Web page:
The council confirmed she did not accept the award in a news release.

“The prize was presented by Swedish environmental activist Noura Berrouba to Isabelle Axelsson and Sophia Axelsson of Fridays For Future, representing Greta at the awards ceremony which was broadcast live from the Stockhold Concert on Tuesday evening. Together they passed on Greta’s message, which included the statement that the environment doesn’t need any more prizes,” the news release said.

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I have received the Nordic Council’s environmental award 2019. I have decided to decline this prize. Here’s why: “I am currently traveling through California and therefore not able to be present with you today. I want to thank the Nordic Council for this award. It is a huge honour. But the climate movement does not need any more awards. What we need is for our politicians and the people in power start to listen to the current, best available science. The Nordic countries have a great reputation around the world when it comes to climate and environmental issues. There is no lack of bragging about this. There is no lack of beautiful words. But when it comes to our actual emissions and our ecological footprints per capita – if we include our consumption, our imports as well as aviation and shipping – then it’s a whole other story. In Sweden we live as if we had about 4 planets according to WWF and Global Footprint Network. And roughly the same goes for the entire Nordic region. In Norway for instance, the government recently gave a record number of permits to look for new oil and gas. The newly opened oil and natural gas-field, ”Johan Sverdrup” is expected to produce oil and natural gas for 50 years; oil and gas that would generate global CO2 emissions of 1,3 billion tonnes. The gap between what the science says is needed to limit the increase of global temperature rise to below 1,5 or even 2 degrees – and politics that run the Nordic countries is gigantic. And there are still no signs whatsoever of the changes required. The Paris Agreement, which all of the Nordic countries have signed, is based on the aspect of equity, which means that richer countries must lead the way. We belong to the countries that have the possibility to do the most. And yet our countries still basically do nothing. So until you start to act in accordance with what the science says is needed to limit the global temperature rise below 1,5 degrees or even 2 degrees celsius, I – and Fridays For Future in Sweden – choose not to accept the Nordic Councils environmental award nor the prize money of 500 000 Swedish kronor. Best wishes Greta Thunberg”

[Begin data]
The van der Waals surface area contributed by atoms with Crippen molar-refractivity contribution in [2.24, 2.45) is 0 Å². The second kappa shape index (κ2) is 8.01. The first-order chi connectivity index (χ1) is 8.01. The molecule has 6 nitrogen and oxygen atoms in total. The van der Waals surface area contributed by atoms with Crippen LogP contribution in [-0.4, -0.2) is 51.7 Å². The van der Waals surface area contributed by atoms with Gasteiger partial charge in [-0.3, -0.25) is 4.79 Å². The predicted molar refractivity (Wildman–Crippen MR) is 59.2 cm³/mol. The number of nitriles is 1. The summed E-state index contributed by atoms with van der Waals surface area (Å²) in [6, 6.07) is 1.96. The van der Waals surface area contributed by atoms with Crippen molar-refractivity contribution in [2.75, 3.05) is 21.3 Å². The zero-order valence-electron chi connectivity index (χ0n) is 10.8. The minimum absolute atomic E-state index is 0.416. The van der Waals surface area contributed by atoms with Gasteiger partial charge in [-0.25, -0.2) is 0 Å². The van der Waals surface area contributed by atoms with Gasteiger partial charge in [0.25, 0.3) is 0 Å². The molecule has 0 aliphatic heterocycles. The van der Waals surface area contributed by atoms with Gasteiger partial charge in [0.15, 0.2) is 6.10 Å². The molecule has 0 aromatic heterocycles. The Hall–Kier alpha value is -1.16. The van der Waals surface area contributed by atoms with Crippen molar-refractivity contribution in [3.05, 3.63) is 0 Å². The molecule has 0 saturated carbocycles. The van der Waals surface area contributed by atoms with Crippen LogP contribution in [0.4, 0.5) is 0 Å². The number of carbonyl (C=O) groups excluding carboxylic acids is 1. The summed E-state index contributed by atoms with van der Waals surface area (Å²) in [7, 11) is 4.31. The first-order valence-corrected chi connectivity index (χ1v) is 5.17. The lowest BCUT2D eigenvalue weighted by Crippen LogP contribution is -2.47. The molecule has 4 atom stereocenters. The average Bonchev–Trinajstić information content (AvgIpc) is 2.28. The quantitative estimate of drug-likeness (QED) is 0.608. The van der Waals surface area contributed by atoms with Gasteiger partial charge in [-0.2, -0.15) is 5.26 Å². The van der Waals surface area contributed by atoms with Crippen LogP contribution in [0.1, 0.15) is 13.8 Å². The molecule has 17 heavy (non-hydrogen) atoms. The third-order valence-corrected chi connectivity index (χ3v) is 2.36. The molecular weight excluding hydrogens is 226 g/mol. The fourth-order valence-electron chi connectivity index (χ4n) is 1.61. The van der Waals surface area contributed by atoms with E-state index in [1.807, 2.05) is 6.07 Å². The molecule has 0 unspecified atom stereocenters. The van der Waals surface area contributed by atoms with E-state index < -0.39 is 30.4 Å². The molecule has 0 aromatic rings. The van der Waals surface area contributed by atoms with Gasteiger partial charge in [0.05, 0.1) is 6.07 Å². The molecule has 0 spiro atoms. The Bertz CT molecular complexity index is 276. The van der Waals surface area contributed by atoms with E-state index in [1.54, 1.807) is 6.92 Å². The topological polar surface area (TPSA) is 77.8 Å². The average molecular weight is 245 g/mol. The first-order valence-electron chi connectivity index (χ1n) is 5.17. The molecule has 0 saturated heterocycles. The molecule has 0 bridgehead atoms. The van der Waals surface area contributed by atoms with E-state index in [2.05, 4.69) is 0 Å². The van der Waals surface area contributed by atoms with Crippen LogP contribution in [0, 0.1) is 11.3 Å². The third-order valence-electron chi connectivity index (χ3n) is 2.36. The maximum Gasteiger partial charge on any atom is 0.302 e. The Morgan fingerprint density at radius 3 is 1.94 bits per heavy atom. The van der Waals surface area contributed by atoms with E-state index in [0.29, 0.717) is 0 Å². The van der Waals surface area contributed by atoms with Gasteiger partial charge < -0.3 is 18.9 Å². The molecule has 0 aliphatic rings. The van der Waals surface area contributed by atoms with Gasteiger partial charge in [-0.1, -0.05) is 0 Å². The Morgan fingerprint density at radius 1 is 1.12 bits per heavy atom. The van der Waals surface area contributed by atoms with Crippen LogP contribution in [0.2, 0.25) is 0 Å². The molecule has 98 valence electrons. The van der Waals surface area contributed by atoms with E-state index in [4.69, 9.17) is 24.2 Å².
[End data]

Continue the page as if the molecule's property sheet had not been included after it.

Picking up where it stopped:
A post shared by Greta Thunberg (@gretathunberg) on

SOURCE

 

Protests as White Pine decommission efforts commenced Tuesday


A GREEN GOODBYE- Wind Energy proponent Jen Ackerman speaks to the media at the entrance to a wpd White Pines wind turbine site on Royal Rd. Tuesday. (Jason Parks/Gazette Staff)

The long and contentious issue of the wpd White Pines wind energy project in Prince Edward County looks to be reaching its final chapter.

But not before local green energy proponents and supporters of the project hosted one more protest, decrying both the provincial and municipal government and those opposed to wind energy for their roles in stopping commercial wind energy in Prince Edward County before a single kilowatt was generated.

On Tuesday as heavy trucks and tractor trailers made their way to a turbine site off Royal Rd. and work on the decommissioning of several of the wpd turbines measuring almost 500’ high commenced, about 50 supporters gathered at the access road for Turbine 9 to voice their disgust at the Ford government for their ominous legislation upon taking control of the Ontario Legislature that essentially negated the Feed-in- Tarrif (FIT) contract between wpd and crown.

It’s expected the cost of negating the contract will be $100 million, money that will come out of the pockets of the Ontario taxpayer.

Turbine 9 Site owner Jen Ackerman was one of the lead organizers of Tuesday’s protest and she told the media that wind energy advocates have tried to explain the value of this form of green energy in the fight against climate change but those impassioned words have fallen on deaf ears in the halls of power in the province.

“We feel we have done everything possible (to draw attention to the value of wind energy) and you can’t fix stupid and you can’t fix the government,” Ackerman stated. 

The wind energy proponent mentioned wind energy supported had gathered a petition with 19,000 names supporting wind energy that was presented to the Ontario government to indifference and that Bay of Quinte MPP Todd  Smith was invited to the protest Tuesday to reassure those in attendance that there was no Climate emergency happening.”

As the trucks rolled off Royal Rd. and down the access lane to reclaim turbines and blades and take them to unknown destinations, Ackerman said she was looking at this dreaded day with mixed emotions.


Don Ross of the County Sustainability Group speaks to protesters as a tractor trailer rumbles along Royal Rd. as part of the turbine decommissioning efforts. (Jason Parks/Gazette Staff)